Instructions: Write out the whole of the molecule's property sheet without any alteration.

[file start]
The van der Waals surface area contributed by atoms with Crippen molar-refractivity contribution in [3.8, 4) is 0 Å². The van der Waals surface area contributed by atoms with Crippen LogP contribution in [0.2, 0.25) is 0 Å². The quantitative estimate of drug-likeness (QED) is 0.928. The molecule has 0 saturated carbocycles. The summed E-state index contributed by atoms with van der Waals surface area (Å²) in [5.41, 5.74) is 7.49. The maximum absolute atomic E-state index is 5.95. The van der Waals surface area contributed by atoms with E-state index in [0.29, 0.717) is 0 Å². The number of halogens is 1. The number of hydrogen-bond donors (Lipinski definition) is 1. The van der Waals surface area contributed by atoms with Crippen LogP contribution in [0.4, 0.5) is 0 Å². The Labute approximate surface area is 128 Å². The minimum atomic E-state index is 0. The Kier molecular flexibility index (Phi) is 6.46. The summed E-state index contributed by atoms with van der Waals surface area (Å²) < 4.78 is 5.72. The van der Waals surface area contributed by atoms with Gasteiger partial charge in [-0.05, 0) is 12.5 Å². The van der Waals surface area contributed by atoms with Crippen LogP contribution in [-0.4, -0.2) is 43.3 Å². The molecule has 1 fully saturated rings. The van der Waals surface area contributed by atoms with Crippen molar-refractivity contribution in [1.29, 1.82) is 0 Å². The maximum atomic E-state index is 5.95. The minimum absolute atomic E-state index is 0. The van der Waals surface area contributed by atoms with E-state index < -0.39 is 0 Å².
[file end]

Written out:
The van der Waals surface area contributed by atoms with Crippen molar-refractivity contribution in [3.8, 4) is 0 Å². The van der Waals surface area contributed by atoms with Crippen LogP contribution in [0.2, 0.25) is 0 Å². The quantitative estimate of drug-likeness (QED) is 0.928. The molecule has 0 saturated carbocycles. The summed E-state index contributed by atoms with van der Waals surface area (Å²) in [5.41, 5.74) is 7.49. The maximum absolute atomic E-state index is 5.95. The van der Waals surface area contributed by atoms with E-state index in [0.29, 0.717) is 0 Å². The number of halogens is 1. The number of hydrogen-bond donors (Lipinski definition) is 1. The van der Waals surface area contributed by atoms with Crippen LogP contribution in [0.4, 0.5) is 0 Å². The Labute approximate surface area is 128 Å². The minimum atomic E-state index is 0. The Kier molecular flexibility index (Phi) is 6.46. The summed E-state index contributed by atoms with van der Waals surface area (Å²) < 4.78 is 5.72. The van der Waals surface area contributed by atoms with Gasteiger partial charge in [-0.05, 0) is 12.5 Å². The van der Waals surface area contributed by atoms with Crippen LogP contribution in [-0.4, -0.2) is 43.3 Å². The molecule has 1 fully saturated rings. The van der Waals surface area contributed by atoms with Crippen molar-refractivity contribution in [1.29, 1.82) is 0 Å². The maximum atomic E-state index is 5.95. The minimum absolute atomic E-state index is 0. The van der Waals surface area contributed by atoms with E-state index < -0.39 is 0 Å².